By resigning after failing to ensure the United Kingdom’s continued membership in the European Union, David Cameron has become the third Conservative Prime Minister to be felled by the party’s infighting over Europe. Margaret Thatcher and John Major, Cameron’s Conservative predecessors, were both ousted from office by their own party, and Cameron’s own exit is the result of a massive miscalculation. Buoyed by a larger than expected electoral victory in the British elections of 2015, as well as a successful campaign to keep Scotland within the United Kingdom during the Scottish Independence referendum of 2014, Cameron sought to kill two birds with one stone by holding a vote on Britain’s continued membership of the European Union; in addition to finally putting the issue of Europe to rest within the Conservative Party by giving in to one of the Eurosceptic wing’s longest standing demands, Cameron also hoped to attract voters back from the UK Independence Party, a previously marginal political force that had managed to garner over four million votes in 2015 on a platform promising British withdrawal from the European Union. Arguably borne more out of a desire to address the internal problems of the Conservative Party than to accommodate a popular demand for a vote, Cameron gambled that the British public would vote to remain in the European Union. As we now know, the conventional wisdom that governed this decision proved to be incorrect.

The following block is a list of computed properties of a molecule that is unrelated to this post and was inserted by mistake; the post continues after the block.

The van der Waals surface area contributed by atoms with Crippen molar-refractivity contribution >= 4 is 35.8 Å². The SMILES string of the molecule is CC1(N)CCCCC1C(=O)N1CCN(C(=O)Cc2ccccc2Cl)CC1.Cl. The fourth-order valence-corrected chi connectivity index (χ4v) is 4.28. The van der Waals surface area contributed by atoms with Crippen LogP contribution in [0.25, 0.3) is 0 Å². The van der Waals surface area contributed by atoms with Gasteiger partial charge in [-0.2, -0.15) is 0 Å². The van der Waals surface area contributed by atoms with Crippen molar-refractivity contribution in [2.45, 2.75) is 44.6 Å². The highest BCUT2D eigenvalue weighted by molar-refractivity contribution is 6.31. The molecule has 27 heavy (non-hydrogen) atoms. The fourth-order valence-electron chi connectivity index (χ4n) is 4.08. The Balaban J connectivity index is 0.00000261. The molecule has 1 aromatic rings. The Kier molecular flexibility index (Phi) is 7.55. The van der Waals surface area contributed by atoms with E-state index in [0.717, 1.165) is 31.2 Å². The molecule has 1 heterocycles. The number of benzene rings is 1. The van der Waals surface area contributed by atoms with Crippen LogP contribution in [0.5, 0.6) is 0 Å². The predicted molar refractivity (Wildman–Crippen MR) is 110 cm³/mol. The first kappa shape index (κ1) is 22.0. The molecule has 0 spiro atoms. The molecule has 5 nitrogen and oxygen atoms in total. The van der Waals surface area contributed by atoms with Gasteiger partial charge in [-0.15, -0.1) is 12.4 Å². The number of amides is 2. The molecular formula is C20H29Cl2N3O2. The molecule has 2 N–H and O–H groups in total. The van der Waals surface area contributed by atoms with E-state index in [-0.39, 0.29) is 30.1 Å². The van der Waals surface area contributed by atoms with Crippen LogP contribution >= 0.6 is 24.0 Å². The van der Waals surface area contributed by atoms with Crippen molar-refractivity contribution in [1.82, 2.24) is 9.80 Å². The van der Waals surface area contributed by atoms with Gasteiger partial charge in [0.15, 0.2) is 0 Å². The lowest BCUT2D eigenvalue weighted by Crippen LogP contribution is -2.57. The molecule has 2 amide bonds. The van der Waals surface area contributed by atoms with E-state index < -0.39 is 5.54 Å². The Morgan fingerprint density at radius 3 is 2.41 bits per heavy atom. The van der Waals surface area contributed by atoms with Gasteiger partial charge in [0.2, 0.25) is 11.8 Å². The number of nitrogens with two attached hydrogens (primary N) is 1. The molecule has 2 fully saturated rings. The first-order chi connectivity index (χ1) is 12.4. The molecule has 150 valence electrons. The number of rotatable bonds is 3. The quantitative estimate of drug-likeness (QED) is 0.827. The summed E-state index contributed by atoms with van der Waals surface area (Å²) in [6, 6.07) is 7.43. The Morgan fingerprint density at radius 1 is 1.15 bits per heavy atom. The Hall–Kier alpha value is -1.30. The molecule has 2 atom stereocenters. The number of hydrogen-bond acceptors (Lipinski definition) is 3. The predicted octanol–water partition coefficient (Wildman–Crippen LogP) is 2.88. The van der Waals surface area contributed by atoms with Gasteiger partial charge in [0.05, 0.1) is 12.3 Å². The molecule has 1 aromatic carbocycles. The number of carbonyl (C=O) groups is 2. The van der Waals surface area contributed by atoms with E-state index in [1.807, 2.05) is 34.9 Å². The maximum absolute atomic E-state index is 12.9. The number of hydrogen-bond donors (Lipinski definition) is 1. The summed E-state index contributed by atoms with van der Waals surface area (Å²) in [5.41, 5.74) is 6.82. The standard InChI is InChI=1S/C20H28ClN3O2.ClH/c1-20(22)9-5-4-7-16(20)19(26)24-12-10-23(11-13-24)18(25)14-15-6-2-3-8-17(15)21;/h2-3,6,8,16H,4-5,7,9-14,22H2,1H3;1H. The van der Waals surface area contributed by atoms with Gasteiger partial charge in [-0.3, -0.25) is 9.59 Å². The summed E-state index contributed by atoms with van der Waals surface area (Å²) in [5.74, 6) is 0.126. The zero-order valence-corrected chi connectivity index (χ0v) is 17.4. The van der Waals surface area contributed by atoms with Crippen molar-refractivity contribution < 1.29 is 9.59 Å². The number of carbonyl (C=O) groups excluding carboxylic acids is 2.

There is a kernel of truth to the critique of the European Union made by many conservatives, which is precisely why some on the opposite side of the spectrum have often endorsed pro-Leave positions. On the Left, the European Union’s technocratic ethos and governance has been used to strengthen capitalism and capitalists at the expense of the continent’s working and middle classes, with the punishing austerity imposed on countries like Greece as a condition for continued membership, coupled with the race to the bottom in wages triggered by the free movement of labour, ultimately serving to protect and enhance the interests of economic elites at the expense of everyone else. Following from this, elements of the Left have long argued for fundamental economic and political reform of the European Union, making it more democratic, responsive to the needs of its citizens, and committed to the goals of economic and social justice. Failing this, some agree that exiting the European Union might be necessary in order for nations to reclaim the ability to implement progressive policy agendas.